Sunday, April 27, 2008

what I want to do vs. what I need to do, and The Sock Yarn Mania

I've been crocheting exclusively the past few days trying to make things for the Needle Nook's Customer Spotlight sale, which is May 3. That is, this coming Saturday. And I am so not ready. And I am so wondering why I thought this was a good idea. Both StringTheory2.0 and the Mad Husband have informed me that they knew this would happen. I procrastinated, as I tend to do with everything, but I still think I would have come out okay (if you're going to make a habit of procrastinating, you had better be good at it) if I hadn't fallen victim to The Sock Yarn Mania.

And when I speak of The Sock Yarn Mania, I'm not just referring to my own. If it were just my own, it wouldn't have nearly so many capital letters. It seems to be the season of the sock; I hear rumblings about Red Heart and Lion Brand introducing new sock yarns, Malabrigo sock yarn is already on its way, and my friends are constantly telling me about some new sock yarn, frequently indie, that I have to check out... I see lots of people knitting socks at every knit night, and if sock yarn is about to invade the big-box craft stores, The Mania is likely to grow. (And to shatter our illusions that we're cool and hip because we knit socks. As Natalia says, "trends go to Wal-Mart to die.")

This might be me overthinking it, but I wonder if it's these uncertain times that make sock knitting seem like a sensible thing to do. You only need one skein, which can be had for less than you'd spend making all but the cheapest sweaters, and it keeps you occupied for hours. Then you can show off the finished product! I imagine the stalwart matrons of wartime England putting on a kettle of tea and knitting socks while scanning the sky with binoculars. Kind of like Bedknobs and Broomsticks, but substitute knitting for magic. (That would be a very strange knitter cult movie that everyone else would fall asleep during.) Could something in our cultural memory recall schoolchildren knitting socks for the Great War, and thus it makes sense to knit socks, even if they're actually handpainted merino treats for ourselves and those we choose to spoil this way? (I was thinking the ultimate symbol of devotion would be to knit so many socks that the Mad Husband could wear hand-knit socks every day, but I was also thinking that there's biting off more than you can chew, and then there's biting off so much that you choke on it. Anyway, I don't think he wants pink socks and I've got an awful lot of pink sock yarn to knit up...) And it's a sensible way to indulge your passion for colors without getting stuck with a finished sweater that looks like a clown threw up on it.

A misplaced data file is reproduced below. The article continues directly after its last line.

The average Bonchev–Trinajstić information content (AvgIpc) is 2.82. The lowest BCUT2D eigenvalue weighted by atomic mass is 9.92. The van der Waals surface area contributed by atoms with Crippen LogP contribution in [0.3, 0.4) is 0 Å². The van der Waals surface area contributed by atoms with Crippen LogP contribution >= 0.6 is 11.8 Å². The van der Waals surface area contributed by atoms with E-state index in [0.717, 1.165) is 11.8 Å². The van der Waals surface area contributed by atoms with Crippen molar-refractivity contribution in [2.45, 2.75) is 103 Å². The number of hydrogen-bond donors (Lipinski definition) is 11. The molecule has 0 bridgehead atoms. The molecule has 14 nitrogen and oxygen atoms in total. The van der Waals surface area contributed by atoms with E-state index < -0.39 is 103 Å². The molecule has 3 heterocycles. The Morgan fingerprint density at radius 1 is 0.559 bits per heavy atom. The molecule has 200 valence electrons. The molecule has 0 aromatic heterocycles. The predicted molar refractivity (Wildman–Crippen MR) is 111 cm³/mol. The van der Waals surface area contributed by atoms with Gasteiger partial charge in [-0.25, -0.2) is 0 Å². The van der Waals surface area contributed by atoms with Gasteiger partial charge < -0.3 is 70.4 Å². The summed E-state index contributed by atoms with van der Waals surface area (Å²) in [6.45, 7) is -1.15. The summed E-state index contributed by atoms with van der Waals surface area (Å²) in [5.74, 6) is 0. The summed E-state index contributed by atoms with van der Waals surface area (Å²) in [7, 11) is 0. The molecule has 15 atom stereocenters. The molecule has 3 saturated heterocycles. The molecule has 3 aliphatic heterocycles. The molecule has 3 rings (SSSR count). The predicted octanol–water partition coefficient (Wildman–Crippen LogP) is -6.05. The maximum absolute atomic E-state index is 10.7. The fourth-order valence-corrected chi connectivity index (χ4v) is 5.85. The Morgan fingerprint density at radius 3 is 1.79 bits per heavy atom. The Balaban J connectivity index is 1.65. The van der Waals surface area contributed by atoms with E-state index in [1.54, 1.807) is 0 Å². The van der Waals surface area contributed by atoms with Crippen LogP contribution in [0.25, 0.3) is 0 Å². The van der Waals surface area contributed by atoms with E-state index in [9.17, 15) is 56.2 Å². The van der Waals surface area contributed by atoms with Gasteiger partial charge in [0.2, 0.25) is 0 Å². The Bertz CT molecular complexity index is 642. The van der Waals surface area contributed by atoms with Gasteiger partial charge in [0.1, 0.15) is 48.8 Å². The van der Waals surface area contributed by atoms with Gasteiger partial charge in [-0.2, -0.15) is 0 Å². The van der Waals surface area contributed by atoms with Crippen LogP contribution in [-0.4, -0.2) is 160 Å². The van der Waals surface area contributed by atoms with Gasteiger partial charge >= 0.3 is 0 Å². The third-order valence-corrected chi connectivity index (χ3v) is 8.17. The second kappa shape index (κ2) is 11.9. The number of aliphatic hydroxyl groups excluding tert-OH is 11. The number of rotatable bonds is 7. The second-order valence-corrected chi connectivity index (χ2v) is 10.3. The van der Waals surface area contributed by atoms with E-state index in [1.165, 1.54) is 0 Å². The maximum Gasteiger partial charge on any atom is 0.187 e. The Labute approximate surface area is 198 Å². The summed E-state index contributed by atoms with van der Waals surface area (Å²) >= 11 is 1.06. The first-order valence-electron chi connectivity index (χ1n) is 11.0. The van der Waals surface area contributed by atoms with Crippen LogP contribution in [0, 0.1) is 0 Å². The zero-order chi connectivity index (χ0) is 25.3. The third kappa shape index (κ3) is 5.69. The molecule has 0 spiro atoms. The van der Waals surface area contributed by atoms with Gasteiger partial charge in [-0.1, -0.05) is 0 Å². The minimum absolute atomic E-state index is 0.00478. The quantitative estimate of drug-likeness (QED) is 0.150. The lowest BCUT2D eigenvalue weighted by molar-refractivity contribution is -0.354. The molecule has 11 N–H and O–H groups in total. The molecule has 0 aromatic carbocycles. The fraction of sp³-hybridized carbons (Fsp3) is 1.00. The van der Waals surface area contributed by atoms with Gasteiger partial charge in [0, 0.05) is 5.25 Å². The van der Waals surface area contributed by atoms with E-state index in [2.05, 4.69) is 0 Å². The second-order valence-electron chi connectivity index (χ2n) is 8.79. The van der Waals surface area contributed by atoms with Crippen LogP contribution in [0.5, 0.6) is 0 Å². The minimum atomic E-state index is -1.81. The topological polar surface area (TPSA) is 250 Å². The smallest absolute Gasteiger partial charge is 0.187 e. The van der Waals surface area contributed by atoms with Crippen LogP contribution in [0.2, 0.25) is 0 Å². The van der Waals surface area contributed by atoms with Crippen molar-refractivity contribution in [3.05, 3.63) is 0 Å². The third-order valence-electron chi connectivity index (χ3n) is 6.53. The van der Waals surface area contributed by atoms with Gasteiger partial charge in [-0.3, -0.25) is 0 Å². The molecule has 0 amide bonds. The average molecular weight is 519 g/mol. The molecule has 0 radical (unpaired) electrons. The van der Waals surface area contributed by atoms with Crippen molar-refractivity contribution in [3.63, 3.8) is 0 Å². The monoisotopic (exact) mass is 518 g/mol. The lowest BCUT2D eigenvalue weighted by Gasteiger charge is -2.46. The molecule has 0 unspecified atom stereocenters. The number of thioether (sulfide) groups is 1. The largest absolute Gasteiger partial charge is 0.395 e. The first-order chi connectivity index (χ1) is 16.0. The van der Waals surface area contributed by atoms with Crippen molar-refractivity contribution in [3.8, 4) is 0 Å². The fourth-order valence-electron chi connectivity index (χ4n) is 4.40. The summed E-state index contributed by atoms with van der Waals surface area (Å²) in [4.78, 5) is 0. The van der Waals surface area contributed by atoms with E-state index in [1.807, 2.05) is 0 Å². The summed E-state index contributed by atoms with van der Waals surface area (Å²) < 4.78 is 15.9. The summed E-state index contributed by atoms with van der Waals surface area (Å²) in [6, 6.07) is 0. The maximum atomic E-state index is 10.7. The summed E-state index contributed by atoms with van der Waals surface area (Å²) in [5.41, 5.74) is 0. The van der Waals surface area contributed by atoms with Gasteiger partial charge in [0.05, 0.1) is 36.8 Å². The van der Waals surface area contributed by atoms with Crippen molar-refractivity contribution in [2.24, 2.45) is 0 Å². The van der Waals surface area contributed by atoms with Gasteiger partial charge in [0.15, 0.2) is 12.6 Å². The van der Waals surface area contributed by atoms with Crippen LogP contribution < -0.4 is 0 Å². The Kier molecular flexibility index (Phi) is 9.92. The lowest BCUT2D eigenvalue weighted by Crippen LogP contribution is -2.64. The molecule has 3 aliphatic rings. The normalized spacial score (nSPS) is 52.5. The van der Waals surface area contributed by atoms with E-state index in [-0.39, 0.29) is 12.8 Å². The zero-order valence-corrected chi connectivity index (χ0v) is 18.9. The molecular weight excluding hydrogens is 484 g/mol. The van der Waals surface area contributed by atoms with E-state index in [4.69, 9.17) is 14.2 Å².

Or is it all actually the market itself, cleverly playing on our economic worries and suggesting that we can feel good about knitting socks because they're solid and practical... thus absolving ourselves of guilt as we binge on handpainted merino and gleefully reassure each other "it's sock yarn, it doesn't count."

It's not that sock yarn doesn't count as stash. It's just that I have an entire separate stash of sock yarn.

See? Even when I'm refusing to allow myself to knit socks because I need to crochet for the sale, I'm still obsessing over socks. That's just sad. I am so regretting this.


Gotta Knit! said...

You have become "A Knitter". The obsessing of knitting of the socks is your classic sign.

Anonymous said...

If it makes you feel better, I justified the expense of my spinning wheel with the reasoning that when the zombie apocalypse comes, people will need such skills. Maybe you could say the same for sock knitting? And a large stash is therefore necessary, because who wants to go out in a zombie apocalypse?

Kim said...

agree: 1 billion

Jana said...

substitutiary locomotion come to me!! one of my favorite movies of all time.

now do you see why i do not do socks?